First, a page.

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Madia is part of the asteraceae family, also more commonly known as the aster or the daisy family. Other common names include oil plant and tar weed. Interestingly, there are about 18 species that fall under the genus Madia; however, only two of the species are grown in gardens, Madia sativa and M. elegans. M. sativa usually grows near the woody areas and is almost considered to be nearly weed-like while M. elegans is considered the prettier plant of the two with a larger flower.
Both species of madia have ragged looking daisies that range in color from light yellow to orangey-yellow. Their centers can be brown or dark red in color. They grow from two to four feet (.61 – 1.2 m) in height, as well. Some shade is preferred because their flowers will close up if there is full sun, especially at midday. As mentioned above the flower on the M. elegans is larger, while the flower on the M. sativa is small, weedy, and almost non-descript.
The leaves of the madia are three to five inches (7.6 – 12.7 cm) long, but quite narrow. They can almost be considered blade-like. In addition, if a person touches the leaves, she will notice that they feel sticky. Uniquely, the leaves are scented, as well. Some people believe the leaves smell like mangoes, while others claim they are pineapple or berry scented.
The madia has an interesting history. In America, where they originally were wildflowers, the M. elegans were sought out by the Native Americans because the seeds of the plant were very rich with oils. The M. sativa was a native plant to Chile. Consequently, the Arucana people of Chile also searched for it as a good source of oil and even protein through its seeds.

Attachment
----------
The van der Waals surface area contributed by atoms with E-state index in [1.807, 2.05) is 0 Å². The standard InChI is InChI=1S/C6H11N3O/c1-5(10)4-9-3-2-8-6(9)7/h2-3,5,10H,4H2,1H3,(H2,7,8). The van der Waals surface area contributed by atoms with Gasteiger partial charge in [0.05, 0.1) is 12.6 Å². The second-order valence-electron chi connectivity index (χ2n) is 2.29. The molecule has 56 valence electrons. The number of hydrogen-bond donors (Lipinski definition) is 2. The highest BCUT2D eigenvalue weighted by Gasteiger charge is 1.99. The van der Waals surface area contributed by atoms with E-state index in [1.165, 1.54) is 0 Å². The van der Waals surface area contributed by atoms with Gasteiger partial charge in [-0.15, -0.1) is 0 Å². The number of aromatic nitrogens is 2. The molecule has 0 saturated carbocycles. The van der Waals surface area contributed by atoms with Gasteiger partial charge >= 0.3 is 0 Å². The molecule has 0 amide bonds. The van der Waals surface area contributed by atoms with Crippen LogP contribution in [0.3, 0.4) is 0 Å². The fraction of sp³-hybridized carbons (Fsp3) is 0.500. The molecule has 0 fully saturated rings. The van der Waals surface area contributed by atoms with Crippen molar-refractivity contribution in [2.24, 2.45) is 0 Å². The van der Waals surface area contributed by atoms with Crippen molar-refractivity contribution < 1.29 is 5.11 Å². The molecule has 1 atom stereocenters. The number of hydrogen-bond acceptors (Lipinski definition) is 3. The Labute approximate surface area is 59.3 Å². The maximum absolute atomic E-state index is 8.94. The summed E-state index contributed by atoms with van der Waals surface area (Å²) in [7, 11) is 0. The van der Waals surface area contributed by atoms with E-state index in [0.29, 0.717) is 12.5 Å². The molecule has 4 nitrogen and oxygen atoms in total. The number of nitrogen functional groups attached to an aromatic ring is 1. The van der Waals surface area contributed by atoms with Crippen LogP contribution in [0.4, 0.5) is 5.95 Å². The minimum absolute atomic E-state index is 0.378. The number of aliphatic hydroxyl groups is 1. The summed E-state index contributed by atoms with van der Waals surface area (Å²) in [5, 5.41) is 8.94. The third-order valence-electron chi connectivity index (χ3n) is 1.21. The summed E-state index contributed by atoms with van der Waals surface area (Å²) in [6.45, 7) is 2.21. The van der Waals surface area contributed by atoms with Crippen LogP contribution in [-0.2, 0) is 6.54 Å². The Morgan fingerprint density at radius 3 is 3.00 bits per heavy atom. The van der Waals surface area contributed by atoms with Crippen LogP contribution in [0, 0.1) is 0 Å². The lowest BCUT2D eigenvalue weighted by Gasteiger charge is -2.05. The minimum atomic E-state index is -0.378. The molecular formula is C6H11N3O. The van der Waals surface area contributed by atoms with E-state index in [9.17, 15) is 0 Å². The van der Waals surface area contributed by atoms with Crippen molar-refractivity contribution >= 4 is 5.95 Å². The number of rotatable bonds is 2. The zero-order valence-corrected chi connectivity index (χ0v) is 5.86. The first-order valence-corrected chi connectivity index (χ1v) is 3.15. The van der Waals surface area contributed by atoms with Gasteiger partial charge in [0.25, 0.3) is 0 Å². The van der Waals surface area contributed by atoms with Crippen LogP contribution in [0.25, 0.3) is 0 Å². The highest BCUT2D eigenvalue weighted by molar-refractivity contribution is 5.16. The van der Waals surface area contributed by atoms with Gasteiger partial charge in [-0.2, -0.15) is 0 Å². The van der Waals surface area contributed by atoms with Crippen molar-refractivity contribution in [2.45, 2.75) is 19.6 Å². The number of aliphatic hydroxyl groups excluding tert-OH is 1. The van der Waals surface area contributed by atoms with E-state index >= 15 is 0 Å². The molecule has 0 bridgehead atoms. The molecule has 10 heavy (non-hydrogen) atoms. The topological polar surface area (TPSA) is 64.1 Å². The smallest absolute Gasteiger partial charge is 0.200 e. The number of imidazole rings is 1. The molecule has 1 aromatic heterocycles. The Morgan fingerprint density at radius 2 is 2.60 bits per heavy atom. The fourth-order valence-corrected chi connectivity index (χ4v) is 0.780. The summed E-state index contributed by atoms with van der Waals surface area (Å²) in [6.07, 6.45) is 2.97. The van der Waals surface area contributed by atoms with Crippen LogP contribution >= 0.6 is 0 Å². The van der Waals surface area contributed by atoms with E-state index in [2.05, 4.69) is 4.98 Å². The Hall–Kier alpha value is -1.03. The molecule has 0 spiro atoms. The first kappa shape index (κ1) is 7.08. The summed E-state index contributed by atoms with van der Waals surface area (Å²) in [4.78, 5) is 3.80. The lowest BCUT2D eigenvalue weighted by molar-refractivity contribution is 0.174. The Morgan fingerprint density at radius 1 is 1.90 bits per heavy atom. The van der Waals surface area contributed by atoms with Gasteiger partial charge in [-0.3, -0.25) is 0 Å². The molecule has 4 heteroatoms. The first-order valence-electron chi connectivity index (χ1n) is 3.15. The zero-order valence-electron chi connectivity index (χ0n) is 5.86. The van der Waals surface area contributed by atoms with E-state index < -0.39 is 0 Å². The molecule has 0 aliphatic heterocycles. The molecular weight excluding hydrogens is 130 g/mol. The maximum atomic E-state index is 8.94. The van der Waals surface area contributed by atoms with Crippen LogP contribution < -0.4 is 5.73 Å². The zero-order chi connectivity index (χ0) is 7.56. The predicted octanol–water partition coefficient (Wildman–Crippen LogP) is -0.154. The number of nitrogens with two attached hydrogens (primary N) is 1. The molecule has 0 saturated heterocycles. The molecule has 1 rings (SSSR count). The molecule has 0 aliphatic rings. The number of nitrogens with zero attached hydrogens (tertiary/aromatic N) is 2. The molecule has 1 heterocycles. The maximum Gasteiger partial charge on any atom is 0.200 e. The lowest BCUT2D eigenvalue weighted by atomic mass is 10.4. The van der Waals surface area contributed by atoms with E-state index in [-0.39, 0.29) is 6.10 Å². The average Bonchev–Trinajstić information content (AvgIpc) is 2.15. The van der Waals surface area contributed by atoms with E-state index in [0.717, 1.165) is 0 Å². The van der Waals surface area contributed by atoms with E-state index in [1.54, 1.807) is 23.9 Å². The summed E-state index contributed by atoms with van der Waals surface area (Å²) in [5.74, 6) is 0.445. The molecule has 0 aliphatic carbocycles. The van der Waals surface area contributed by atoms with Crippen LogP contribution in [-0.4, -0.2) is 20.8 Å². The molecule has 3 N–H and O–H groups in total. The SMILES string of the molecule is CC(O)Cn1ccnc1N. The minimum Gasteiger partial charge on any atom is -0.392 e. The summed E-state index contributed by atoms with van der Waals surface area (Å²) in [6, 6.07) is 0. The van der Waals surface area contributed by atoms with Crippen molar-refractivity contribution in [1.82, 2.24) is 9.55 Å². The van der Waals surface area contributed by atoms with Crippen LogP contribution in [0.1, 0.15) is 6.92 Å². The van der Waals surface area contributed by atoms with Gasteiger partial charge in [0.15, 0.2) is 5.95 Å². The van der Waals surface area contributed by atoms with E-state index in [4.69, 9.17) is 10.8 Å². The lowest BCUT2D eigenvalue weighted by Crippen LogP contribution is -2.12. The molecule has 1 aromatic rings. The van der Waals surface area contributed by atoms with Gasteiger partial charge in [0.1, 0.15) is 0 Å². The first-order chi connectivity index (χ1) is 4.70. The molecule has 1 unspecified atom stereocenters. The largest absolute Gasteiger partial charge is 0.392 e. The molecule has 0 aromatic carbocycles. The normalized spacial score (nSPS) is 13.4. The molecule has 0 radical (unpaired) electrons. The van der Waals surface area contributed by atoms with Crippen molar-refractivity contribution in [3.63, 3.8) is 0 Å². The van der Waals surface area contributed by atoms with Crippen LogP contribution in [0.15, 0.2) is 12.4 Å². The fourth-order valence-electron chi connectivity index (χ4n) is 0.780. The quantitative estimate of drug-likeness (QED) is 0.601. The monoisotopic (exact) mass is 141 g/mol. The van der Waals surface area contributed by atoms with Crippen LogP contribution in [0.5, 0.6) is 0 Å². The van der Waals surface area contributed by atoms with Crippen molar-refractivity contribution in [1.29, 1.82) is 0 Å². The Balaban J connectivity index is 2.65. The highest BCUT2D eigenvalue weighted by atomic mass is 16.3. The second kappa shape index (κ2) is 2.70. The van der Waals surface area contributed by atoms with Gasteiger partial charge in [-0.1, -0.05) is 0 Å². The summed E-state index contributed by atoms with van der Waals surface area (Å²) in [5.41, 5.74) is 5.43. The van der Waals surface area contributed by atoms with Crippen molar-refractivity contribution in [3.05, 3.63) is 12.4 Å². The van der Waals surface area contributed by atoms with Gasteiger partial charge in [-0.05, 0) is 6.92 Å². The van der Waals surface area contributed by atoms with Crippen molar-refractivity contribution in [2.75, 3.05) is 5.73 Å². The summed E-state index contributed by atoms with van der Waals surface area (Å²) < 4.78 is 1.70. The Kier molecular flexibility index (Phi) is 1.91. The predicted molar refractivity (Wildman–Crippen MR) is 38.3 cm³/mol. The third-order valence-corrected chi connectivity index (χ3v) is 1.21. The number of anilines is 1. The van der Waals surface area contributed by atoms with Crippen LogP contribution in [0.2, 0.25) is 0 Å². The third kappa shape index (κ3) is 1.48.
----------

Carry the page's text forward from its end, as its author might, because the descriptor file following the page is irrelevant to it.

Although many people treasure the madia plants, they are not extremely popular in gardens because they are slow growers and their flowers are considered average. Some gardeners do enjoy cultivating the plants, especially since they can be grown from seeds without any problems. In fact, the seeds can be sown into the ground in early spring for cooler climates and in the fall months for warmer climates. Gardeners must beware of overwatering the plants, since they grow best when the soil conditions are dry.
Although the madia has been around for centuries, gardeners should study the flower before planting. It can be considered invasive in some areas and may not look as aesthetically pleasing after planting. Although it prefers cooler climates, it can grow well in a wide range of areas.
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